Jenny Soep is a very interesting illustrator for me. She draws live music gigs and interviews at festivals – ‘Drawing the Experience’. She makes very rushed busy images or even just makes marks to visually record what sounds she experiences in the moment. She has no fear in making bold marks across her work if that is what the moment brings. Jenny Soep records ‘on paper or iPad, from the length of a poem to an entire concert’ 

Fig.2 Jenny Soep, Drawing the Experience (Facebook.com/JennySoep 2006)

Fig.2 Drawing the experience – Jenny Soep (Facebook.com/JennySoep 2012)

I checked out what events were on, I was drawn to a protest march which was planned to gather at 4pm on Hermannplatz, it also happened to be a very hot topic for the moment.

Fig.3 #MeToo March, Hermannplatz, Berlin – Ann Kiernan (2017)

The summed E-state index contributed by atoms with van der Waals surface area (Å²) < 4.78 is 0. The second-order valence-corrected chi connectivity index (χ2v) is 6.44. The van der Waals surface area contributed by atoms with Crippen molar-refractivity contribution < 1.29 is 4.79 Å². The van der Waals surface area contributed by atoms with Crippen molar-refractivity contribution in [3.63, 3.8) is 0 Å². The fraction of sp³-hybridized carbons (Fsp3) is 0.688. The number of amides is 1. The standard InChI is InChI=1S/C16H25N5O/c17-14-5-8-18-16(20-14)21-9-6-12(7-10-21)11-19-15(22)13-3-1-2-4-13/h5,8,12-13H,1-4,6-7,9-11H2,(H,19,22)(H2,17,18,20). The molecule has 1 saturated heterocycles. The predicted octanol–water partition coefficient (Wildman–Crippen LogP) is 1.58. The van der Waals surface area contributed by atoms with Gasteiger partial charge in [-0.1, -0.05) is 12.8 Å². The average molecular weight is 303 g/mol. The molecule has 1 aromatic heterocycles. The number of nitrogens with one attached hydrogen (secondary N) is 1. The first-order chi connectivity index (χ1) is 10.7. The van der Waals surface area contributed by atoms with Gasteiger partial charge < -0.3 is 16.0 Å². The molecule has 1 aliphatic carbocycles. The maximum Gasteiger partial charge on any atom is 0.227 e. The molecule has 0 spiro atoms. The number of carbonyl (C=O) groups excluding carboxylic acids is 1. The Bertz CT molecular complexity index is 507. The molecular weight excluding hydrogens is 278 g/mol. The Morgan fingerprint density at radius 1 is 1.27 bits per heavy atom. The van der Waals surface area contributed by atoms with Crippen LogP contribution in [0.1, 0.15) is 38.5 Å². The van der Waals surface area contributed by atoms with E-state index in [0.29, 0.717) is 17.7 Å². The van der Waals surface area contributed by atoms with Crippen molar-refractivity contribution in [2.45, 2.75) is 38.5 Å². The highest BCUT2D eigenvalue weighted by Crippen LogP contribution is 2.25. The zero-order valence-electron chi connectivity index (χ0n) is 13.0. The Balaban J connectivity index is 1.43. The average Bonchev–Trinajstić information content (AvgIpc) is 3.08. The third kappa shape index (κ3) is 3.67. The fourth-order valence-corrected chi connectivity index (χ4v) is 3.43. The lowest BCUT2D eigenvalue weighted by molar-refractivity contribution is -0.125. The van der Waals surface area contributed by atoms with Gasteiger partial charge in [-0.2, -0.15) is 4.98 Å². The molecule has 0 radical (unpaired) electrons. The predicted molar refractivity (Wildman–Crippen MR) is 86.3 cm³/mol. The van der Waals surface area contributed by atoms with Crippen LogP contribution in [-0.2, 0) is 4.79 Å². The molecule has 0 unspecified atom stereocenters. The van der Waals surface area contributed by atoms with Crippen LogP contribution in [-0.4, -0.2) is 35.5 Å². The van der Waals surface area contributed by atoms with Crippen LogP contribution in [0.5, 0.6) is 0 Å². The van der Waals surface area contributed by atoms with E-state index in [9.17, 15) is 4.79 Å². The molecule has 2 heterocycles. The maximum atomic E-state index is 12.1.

It was bitterly cold, I found a doorway out of the wind and began sketching in my book in pencil first then pen. I took many photos of things I was sketching so I could work back into then when I got back to my studio. This was a great exercise in quick sketching in ink but also quite different to be an observer making a story.  I regret I wasn’t brave enough to approach people for questions but one step at a time. This now is my challenge to marry my experiments in sound with images I make on the spot.


Drawing from Reality: Olivier Kugler’s Journalistic Illustration – Andrew Humphries (Nov 4 2016) – Visual Arts Journal http://www.sva.edu/features/drawing-from-reality-olivier-kuglers-journalistic-illustration

Illustration Forum 2014 – Witness – Reportage and Documentary https://medium.com/@JulesPowis/illustration-forum-2014-witness-reportage-documentary-8936ea0fd0d9



A Note on Sound

It surrounds us every moment. There is no escaping from it. It has the power to frighten. To bring immense joy, or to bring a memory rushing to the front of your mind.

Reflecting on sound is an intriguing journey into a sense that is difficult to illustrate but I want to try to make a visual journey to include sound and so experiment with marks and colours to best describe what I am hearing as I see.